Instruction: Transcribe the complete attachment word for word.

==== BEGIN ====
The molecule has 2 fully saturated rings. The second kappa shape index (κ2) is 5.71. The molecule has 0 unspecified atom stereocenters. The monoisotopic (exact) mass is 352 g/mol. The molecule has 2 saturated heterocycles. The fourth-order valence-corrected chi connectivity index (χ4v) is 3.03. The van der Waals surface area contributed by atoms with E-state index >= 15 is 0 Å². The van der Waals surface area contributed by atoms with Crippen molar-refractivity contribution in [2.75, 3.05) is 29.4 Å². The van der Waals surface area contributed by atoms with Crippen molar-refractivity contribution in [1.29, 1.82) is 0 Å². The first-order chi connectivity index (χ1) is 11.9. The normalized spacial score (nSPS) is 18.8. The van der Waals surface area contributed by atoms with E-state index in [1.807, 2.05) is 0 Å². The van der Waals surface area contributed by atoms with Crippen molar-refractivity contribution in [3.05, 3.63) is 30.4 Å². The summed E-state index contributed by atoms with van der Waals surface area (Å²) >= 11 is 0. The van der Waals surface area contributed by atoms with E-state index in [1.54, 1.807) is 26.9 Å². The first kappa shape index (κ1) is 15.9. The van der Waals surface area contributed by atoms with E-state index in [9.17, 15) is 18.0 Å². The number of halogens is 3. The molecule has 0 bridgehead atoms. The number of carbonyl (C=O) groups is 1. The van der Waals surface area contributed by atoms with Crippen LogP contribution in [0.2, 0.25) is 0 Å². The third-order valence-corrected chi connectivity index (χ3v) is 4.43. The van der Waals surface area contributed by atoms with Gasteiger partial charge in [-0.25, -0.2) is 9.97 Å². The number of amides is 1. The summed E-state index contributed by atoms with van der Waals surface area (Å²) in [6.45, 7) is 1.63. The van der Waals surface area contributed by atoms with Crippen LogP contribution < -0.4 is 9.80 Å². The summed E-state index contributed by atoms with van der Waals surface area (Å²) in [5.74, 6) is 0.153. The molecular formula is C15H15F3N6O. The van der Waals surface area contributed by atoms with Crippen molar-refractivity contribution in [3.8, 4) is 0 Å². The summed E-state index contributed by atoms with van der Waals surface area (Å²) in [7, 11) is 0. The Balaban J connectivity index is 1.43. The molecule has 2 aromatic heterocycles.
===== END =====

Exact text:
The molecule has 2 fully saturated rings. The second kappa shape index (κ2) is 5.71. The molecule has 0 unspecified atom stereocenters. The monoisotopic (exact) mass is 352 g/mol. The molecule has 2 saturated heterocycles. The fourth-order valence-corrected chi connectivity index (χ4v) is 3.03. The van der Waals surface area contributed by atoms with E-state index >= 15 is 0 Å². The van der Waals surface area contributed by atoms with Crippen molar-refractivity contribution in [2.75, 3.05) is 29.4 Å². The van der Waals surface area contributed by atoms with Crippen molar-refractivity contribution in [1.29, 1.82) is 0 Å². The first-order chi connectivity index (χ1) is 11.9. The normalized spacial score (nSPS) is 18.8. The van der Waals surface area contributed by atoms with E-state index in [1.807, 2.05) is 0 Å². The van der Waals surface area contributed by atoms with Crippen molar-refractivity contribution in [3.05, 3.63) is 30.4 Å². The summed E-state index contributed by atoms with van der Waals surface area (Å²) >= 11 is 0. The van der Waals surface area contributed by atoms with E-state index in [1.54, 1.807) is 26.9 Å². The first kappa shape index (κ1) is 15.9. The van der Waals surface area contributed by atoms with E-state index in [9.17, 15) is 18.0 Å². The number of halogens is 3. The molecule has 0 bridgehead atoms. The number of carbonyl (C=O) groups is 1. The van der Waals surface area contributed by atoms with Crippen LogP contribution in [0.2, 0.25) is 0 Å². The third-order valence-corrected chi connectivity index (χ3v) is 4.43. The van der Waals surface area contributed by atoms with Gasteiger partial charge in [-0.25, -0.2) is 9.97 Å². The number of amides is 1. The summed E-state index contributed by atoms with van der Waals surface area (Å²) in [6.45, 7) is 1.63. The van der Waals surface area contributed by atoms with Crippen LogP contribution < -0.4 is 9.80 Å². The summed E-state index contributed by atoms with van der Waals surface area (Å²) in [5.74, 6) is 0.153. The molecular formula is C15H15F3N6O. The van der Waals surface area contributed by atoms with Crippen molar-refractivity contribution in [3.8, 4) is 0 Å². The summed E-state index contributed by atoms with van der Waals surface area (Å²) in [7, 11) is 0. The Balaban J connectivity index is 1.43. The molecule has 2 aromatic heterocycles.